The research team—consisting of Department of Chemistry Professor Ralf Kaiser, postdoctoral researchers Cheng Zhu, N. Fabian Kleimeier and Santosh Singh, and W.M. Keck Laboratory in Astrochemistry Assistant Director Andrew Turner—prepared methanediol via energetic processing of extremely low temperature ices and observed the molecule through a high-tech mass spectrometry tool exploiting tunable vacuum photoionization (the process in which an ion is formed from the interaction of a photon with an atom or molecule) in the W.M. Keck Laboratory in Astrochemistry. Electronic structure calculations by University of Mississippi Associate Professor Ryan Fortenberry confirmed the gas phase stability of this molecule and demonstrated a pathway via reaction of electronically excited oxygen atoms with methanol.
Seismic waves passing through a mysterious ultra-low velocity zone in Earth’s mantle might reveal the earliest chemicals formed on Earth.
The idea of a human-made device that can process solar energy to make usable fuels has been tantalizing researchers since the 1970s. There being no such thing as a free lunch, it is not so easy to engineer a device that mimics photosynthesis, which Mother Nature perfected a long time ago. Nevertheless, researchers at the Department of Energy’s Lawrence Berkeley Lab in California appear to have solved an important piece of the “artificial leaf” challenge.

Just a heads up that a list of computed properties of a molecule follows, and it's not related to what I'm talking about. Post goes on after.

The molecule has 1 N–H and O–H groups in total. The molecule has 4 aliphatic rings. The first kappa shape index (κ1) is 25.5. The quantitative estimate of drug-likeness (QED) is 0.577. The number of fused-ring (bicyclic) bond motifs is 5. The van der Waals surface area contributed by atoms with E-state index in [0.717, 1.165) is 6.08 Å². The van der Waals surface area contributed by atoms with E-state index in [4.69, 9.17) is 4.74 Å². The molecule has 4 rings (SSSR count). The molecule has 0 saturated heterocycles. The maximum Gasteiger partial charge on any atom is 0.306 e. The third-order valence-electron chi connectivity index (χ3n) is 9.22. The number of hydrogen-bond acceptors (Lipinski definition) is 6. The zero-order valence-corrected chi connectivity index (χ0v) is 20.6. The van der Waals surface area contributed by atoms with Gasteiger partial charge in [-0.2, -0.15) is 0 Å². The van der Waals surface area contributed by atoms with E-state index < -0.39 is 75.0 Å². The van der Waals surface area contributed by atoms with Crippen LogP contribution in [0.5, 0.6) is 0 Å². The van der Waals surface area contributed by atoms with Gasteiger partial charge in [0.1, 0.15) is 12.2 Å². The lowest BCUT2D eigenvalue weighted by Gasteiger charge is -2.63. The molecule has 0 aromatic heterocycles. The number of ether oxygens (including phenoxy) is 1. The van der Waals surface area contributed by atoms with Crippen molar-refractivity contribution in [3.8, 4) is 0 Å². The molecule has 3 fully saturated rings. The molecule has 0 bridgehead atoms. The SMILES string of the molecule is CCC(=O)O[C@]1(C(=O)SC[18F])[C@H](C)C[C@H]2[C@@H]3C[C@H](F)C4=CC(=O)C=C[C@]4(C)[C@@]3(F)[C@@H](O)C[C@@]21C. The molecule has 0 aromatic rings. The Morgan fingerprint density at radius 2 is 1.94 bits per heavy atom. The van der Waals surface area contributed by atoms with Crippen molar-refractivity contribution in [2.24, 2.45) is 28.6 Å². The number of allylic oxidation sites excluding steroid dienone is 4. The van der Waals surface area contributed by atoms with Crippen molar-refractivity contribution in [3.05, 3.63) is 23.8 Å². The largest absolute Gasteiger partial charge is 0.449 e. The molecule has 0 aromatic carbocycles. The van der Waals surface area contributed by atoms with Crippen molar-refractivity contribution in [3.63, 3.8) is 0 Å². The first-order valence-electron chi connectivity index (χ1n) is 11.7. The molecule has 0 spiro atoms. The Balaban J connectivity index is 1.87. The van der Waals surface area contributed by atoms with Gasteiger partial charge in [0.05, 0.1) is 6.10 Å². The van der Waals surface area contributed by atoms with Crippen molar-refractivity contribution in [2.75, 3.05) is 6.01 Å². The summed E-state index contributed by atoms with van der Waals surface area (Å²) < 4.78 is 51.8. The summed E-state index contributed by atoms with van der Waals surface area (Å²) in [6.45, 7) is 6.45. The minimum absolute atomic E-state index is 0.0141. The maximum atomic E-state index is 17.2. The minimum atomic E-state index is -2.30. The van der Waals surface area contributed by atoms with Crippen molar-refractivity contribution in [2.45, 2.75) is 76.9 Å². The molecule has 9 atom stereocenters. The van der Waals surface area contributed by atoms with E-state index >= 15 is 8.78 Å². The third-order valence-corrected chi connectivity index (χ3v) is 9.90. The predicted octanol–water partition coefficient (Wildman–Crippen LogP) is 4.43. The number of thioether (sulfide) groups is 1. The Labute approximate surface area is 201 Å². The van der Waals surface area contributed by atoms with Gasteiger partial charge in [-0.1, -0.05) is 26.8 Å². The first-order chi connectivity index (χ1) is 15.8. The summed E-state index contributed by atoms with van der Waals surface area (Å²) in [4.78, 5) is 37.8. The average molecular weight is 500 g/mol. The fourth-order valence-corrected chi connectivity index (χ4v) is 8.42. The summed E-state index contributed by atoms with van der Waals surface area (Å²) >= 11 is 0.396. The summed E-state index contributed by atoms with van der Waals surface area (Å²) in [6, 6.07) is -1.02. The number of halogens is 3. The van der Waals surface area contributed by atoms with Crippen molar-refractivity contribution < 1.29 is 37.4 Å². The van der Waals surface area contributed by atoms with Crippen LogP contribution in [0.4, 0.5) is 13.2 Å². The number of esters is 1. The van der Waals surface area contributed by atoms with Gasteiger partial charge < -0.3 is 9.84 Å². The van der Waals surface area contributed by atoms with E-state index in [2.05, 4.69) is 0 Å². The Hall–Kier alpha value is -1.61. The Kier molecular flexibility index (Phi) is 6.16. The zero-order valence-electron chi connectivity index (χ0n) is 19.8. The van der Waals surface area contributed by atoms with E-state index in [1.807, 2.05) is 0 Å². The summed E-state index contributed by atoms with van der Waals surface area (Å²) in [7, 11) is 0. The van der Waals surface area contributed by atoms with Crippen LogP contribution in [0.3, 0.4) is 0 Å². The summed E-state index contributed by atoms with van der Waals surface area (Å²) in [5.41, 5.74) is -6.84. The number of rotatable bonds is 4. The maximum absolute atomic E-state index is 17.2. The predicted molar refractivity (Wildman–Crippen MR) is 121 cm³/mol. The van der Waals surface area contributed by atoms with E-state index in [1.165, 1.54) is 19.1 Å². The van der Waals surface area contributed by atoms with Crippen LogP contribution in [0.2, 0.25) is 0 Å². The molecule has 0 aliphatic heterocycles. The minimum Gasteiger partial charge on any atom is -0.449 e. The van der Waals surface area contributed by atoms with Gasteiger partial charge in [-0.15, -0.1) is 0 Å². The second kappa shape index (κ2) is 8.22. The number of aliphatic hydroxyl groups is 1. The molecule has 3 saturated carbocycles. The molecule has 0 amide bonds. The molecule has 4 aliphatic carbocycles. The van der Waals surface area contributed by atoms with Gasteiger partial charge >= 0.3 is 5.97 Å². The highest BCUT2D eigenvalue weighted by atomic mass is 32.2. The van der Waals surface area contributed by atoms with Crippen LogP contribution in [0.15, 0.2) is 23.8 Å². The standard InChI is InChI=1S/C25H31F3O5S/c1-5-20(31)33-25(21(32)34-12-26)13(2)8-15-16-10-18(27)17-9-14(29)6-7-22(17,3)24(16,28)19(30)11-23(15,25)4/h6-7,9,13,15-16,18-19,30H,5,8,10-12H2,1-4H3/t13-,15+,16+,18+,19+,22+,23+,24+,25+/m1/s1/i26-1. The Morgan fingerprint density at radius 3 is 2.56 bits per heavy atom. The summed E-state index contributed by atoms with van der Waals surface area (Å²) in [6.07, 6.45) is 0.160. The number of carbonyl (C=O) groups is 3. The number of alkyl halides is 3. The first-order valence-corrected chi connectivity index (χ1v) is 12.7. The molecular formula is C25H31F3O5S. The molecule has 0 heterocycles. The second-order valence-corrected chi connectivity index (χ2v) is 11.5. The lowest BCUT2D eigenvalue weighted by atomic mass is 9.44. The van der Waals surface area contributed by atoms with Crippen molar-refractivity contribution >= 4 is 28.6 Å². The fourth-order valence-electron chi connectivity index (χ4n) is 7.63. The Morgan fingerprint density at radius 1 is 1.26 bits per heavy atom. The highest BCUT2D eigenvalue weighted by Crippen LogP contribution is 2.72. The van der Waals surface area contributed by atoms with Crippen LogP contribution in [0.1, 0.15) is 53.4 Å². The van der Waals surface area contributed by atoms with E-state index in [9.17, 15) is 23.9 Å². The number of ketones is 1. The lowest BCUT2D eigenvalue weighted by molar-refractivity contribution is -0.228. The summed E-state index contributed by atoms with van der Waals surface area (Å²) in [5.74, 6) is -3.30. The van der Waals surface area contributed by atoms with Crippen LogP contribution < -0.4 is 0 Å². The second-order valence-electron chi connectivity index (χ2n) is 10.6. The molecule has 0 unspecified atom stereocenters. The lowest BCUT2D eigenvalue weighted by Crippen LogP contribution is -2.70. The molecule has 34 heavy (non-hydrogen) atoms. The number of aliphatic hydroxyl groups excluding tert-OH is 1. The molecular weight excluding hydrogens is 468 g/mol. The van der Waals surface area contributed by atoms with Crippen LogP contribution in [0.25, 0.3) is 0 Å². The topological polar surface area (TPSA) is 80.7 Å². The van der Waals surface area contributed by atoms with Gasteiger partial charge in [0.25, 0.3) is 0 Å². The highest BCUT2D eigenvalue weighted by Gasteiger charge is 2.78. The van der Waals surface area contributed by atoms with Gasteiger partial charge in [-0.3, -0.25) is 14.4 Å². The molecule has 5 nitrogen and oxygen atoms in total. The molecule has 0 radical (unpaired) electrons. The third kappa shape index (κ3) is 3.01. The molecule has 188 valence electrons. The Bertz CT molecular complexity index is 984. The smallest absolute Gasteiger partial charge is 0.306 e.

Solar Energy & The Artificial Leaf Of The Future
The concept of the artificial leaf first crossed the CleanTechnica radar in the form of a card-sized photoelectrochemical cell, back in 2011. Instead of converting sunlight into electricity, the cell acts as a catalyst that deploys solar energy to break water into oxygen and hydrogen.